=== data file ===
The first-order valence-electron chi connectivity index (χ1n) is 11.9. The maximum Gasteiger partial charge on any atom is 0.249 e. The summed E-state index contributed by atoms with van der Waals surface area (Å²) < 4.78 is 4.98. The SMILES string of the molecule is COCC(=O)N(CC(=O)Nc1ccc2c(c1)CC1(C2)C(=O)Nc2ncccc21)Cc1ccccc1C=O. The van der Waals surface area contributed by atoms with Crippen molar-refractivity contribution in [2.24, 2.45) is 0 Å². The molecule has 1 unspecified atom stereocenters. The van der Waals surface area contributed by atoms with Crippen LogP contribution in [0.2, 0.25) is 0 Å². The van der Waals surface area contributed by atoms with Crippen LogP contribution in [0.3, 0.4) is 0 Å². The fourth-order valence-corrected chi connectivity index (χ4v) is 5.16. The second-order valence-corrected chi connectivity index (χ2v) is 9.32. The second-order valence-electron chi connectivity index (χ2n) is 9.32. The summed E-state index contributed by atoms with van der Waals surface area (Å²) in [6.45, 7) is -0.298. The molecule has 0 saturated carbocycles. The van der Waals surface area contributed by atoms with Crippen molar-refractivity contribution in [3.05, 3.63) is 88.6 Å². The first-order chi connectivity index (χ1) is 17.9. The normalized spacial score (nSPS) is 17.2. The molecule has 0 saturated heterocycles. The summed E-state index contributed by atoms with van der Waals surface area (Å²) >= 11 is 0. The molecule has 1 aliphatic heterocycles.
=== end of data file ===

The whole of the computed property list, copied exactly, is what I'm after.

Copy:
The first-order valence-electron chi connectivity index (χ1n) is 11.9. The maximum Gasteiger partial charge on any atom is 0.249 e. The summed E-state index contributed by atoms with van der Waals surface area (Å²) < 4.78 is 4.98. The SMILES string of the molecule is COCC(=O)N(CC(=O)Nc1ccc2c(c1)CC1(C2)C(=O)Nc2ncccc21)Cc1ccccc1C=O. The van der Waals surface area contributed by atoms with Crippen molar-refractivity contribution in [2.24, 2.45) is 0 Å². The molecule has 1 unspecified atom stereocenters. The van der Waals surface area contributed by atoms with Crippen LogP contribution in [0.2, 0.25) is 0 Å². The van der Waals surface area contributed by atoms with Crippen LogP contribution in [0.3, 0.4) is 0 Å². The fourth-order valence-corrected chi connectivity index (χ4v) is 5.16. The second-order valence-corrected chi connectivity index (χ2v) is 9.32. The second-order valence-electron chi connectivity index (χ2n) is 9.32. The summed E-state index contributed by atoms with van der Waals surface area (Å²) in [6.45, 7) is -0.298. The molecule has 0 saturated carbocycles. The van der Waals surface area contributed by atoms with Crippen molar-refractivity contribution in [3.05, 3.63) is 88.6 Å². The first-order chi connectivity index (χ1) is 17.9. The normalized spacial score (nSPS) is 17.2. The molecule has 0 saturated heterocycles. The summed E-state index contributed by atoms with van der Waals surface area (Å²) >= 11 is 0. The molecule has 1 aliphatic heterocycles.